HIGHLANDS and Islands Enterprise has been blasted for not looking towards the future by South Uist music festival Ceòlas as the 2012 event faces funding jeopardy.
It appears that the long standing event – which first began in 1996 – could struggle to perform next year in the face of public funding cuts.
“Survival was priority for 2011,” stated organiser Mary Schmoller. “For 2012 a new development plan and strategy will have to be drawn up, especially in light of the Feasibility Study currently being carried out for Ceòlas by Dunira Strategy of Edinburgh.”
Ms Schmoller added that the community board will meet in August to make strategic decisions about the future of the festival, based on the outcome of this year’s figures; and that organisers would be meeting with relevant funders this week in a bid to seek financial security.
Reports last week detailed the withdrawal of funding allocation from Highlands and Islands Enterprise – totalling £20,000 – to the music initiative, as well as drops from other supporting bodies, including Bòrd na Gàidhlig and Comhairle nan Eilean Siar.
However, commenting on the situation, a Highlands and Islands spokesperson detailed: “HIE contributed £20,000 to Ceòlas last year. This year, information provided by Ceòlas showed that they were more than able to fund their planned programme from other sources.
“We advised them that HIE cannot subsidise projects which appear to be fully funded already. As it happens, Ceòlas did not apply for HIE funding this year.”
The spokesperson confirmed that HIE had no ongoing contract with Ceòlas, and that reports of ‘axed’ funding were therefore incorrect.
“All HIE funding is discretionary and awarded on a case by case basis – based on need and the economic and social impacts which such funding will generate,” they continued.
“Ceòlas was adequately resourced to stage an excellent festival this year, therefore no further public funding from HIE was required.”
The spokesperson added: “HIE has enjoyed a long and productive relationship with Ceòlas and fully expect this to continue. We are actively engaged with them at present about their development plans.”
Ms Schmoller commented that it was felt this attitude reflected a ‘total lack of understanding’ about ongoing projects, and said: “You cannot run the account down to zero and then start planning for the coming year – rent and bills have to be paid in the planning process too – and funders run their finances from April to April, our accounts close on August 31 to commence for the following year.”
A confusion in figures appears to have increased hyped funding fears as reports also stated a reduction in support from Bòrd na Gàidhlig from £17,000 to just £7,000.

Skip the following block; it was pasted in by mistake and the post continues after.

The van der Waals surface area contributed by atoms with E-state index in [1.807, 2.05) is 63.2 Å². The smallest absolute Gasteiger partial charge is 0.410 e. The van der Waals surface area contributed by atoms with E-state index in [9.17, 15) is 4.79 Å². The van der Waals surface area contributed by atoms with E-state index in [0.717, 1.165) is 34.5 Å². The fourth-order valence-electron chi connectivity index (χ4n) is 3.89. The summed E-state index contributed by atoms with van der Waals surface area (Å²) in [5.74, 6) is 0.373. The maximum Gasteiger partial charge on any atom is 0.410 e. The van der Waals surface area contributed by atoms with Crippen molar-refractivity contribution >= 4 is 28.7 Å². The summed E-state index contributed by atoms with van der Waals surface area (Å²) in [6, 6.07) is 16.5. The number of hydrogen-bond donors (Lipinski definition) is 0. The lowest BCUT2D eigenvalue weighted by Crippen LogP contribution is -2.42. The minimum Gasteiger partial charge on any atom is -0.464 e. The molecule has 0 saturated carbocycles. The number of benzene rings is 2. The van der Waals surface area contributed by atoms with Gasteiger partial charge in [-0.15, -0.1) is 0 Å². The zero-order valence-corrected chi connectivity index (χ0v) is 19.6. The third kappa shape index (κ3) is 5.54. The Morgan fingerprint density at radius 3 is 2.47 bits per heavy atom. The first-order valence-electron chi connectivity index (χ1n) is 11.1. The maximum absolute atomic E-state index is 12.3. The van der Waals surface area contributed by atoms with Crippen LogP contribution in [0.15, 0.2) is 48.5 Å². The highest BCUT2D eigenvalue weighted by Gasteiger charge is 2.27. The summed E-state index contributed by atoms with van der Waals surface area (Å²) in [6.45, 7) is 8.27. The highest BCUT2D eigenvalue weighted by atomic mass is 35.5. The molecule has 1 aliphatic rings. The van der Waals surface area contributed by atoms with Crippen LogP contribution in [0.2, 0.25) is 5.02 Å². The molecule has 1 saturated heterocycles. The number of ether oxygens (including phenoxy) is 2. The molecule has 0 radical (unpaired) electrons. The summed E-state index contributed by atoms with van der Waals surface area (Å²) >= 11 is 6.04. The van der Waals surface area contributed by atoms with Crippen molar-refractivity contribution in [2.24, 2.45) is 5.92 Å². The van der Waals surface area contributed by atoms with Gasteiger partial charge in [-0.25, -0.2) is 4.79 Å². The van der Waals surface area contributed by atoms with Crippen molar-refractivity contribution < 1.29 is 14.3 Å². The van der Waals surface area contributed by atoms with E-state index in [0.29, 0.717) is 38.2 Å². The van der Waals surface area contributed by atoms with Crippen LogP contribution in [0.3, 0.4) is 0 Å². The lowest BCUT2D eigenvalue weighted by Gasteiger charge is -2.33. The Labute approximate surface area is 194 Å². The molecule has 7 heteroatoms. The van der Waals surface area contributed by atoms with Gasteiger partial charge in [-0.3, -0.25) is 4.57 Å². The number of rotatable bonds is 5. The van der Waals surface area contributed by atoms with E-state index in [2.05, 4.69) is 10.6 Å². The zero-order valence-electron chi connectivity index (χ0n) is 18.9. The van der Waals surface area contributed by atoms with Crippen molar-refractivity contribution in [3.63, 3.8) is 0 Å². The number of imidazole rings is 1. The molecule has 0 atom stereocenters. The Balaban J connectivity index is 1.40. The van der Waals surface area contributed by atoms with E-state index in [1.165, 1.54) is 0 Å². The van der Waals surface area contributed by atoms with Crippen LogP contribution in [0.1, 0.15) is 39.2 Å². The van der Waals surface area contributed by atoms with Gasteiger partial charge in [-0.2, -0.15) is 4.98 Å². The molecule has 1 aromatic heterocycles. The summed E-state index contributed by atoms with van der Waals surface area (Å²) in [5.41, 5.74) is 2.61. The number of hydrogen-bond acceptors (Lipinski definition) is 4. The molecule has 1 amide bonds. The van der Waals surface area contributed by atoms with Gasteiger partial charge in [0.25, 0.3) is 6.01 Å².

Clarifying, a Bòrd spokesperson expanded that Ceòlas had been successful in securing £10,000 – “the level at which Bòrd na Gàidhlig has consistently funded the event” – and that a one-off additional sum of £7,000 was agreed for the music festival in 2010 to offer additional assistance with a confrence held by the organisation in South Uist.
They added: “Therefore, on a like-for-like basis, the Bòrd’s assistance remains unchanged at £10,000.”
Head of Gaelic Usage at the Bòrd, David Boag, commented: “Bòrd na Gàidhlig recognises that events like Ceòlas, held in Gaelic communities, offer linguistic and economic benefits.
“The possible funding difficulties that face Ceòlas have been brought to our attention and we would be very willing to discuss with the committee, and other funding organisations, a plan for Ceòlas that supports the aims of Bòrd na Gàidhlig.”
In light of funding concerns, the Comhairle detailed that it has supported the South Uist event through a three-year Service Level Agreement to the value of £10,000 per annum over the years 2009 through 2011.
“For year ending 2012 support of £9,500 was agreed through Comataidh Buileachadh Planan Canan in February 2011,” stated a council spokesperson. “This figure therefore represents a £500 reduction.”
The spokesperson continued: “It is always disappointing to have to reduce the level of funding to an important organisation such as Ceòlas.
“The £500 reduction is felt to be proportionate, however, and reflects the type of efficiency that the Comhairle has to seek from our partner organisations in light of the present funding available to the Comhairle.
“The Comhairle very much appreciates the important work being undertaken by Ceòlas and will seek to continue to work to support Ceòlas over the coming period.”